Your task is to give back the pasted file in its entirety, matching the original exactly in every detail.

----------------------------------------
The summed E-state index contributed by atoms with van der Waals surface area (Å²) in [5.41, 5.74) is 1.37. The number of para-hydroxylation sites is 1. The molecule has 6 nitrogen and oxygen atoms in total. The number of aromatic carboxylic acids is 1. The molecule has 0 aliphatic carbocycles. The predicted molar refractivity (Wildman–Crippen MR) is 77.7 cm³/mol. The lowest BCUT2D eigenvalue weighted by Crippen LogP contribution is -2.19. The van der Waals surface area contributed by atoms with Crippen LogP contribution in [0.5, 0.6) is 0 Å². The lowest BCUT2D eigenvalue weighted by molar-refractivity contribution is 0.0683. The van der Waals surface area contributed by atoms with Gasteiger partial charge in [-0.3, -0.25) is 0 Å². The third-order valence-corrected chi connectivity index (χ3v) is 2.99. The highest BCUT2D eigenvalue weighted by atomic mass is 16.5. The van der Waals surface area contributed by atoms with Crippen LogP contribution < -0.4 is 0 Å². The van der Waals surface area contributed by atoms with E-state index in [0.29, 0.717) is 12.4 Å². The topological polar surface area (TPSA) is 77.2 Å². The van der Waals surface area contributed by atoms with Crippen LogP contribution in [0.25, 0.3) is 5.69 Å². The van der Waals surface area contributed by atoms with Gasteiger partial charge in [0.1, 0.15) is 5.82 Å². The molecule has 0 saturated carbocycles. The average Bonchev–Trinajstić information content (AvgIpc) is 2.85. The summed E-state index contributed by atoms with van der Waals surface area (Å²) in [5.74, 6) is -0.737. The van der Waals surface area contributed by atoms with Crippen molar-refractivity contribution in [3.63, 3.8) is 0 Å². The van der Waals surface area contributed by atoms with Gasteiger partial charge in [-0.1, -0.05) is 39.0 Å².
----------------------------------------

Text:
The summed E-state index contributed by atoms with van der Waals surface area (Å²) in [5.41, 5.74) is 1.37. The number of para-hydroxylation sites is 1. The molecule has 6 nitrogen and oxygen atoms in total. The number of aromatic carboxylic acids is 1. The molecule has 0 aliphatic carbocycles. The predicted molar refractivity (Wildman–Crippen MR) is 77.7 cm³/mol. The lowest BCUT2D eigenvalue weighted by Crippen LogP contribution is -2.19. The van der Waals surface area contributed by atoms with Crippen LogP contribution in [0.5, 0.6) is 0 Å². The lowest BCUT2D eigenvalue weighted by molar-refractivity contribution is 0.0683. The van der Waals surface area contributed by atoms with Gasteiger partial charge in [-0.3, -0.25) is 0 Å². The third-order valence-corrected chi connectivity index (χ3v) is 2.99. The highest BCUT2D eigenvalue weighted by atomic mass is 16.5. The van der Waals surface area contributed by atoms with Crippen LogP contribution < -0.4 is 0 Å². The van der Waals surface area contributed by atoms with E-state index in [0.29, 0.717) is 12.4 Å². The topological polar surface area (TPSA) is 77.2 Å². The van der Waals surface area contributed by atoms with Crippen LogP contribution in [0.25, 0.3) is 5.69 Å². The van der Waals surface area contributed by atoms with Gasteiger partial charge in [0.1, 0.15) is 5.82 Å². The molecule has 0 saturated carbocycles. The average Bonchev–Trinajstić information content (AvgIpc) is 2.85. The summed E-state index contributed by atoms with van der Waals surface area (Å²) in [5.74, 6) is -0.737. The van der Waals surface area contributed by atoms with Crippen molar-refractivity contribution in [3.63, 3.8) is 0 Å². The van der Waals surface area contributed by atoms with Gasteiger partial charge in [-0.1, -0.05) is 39.0 Å².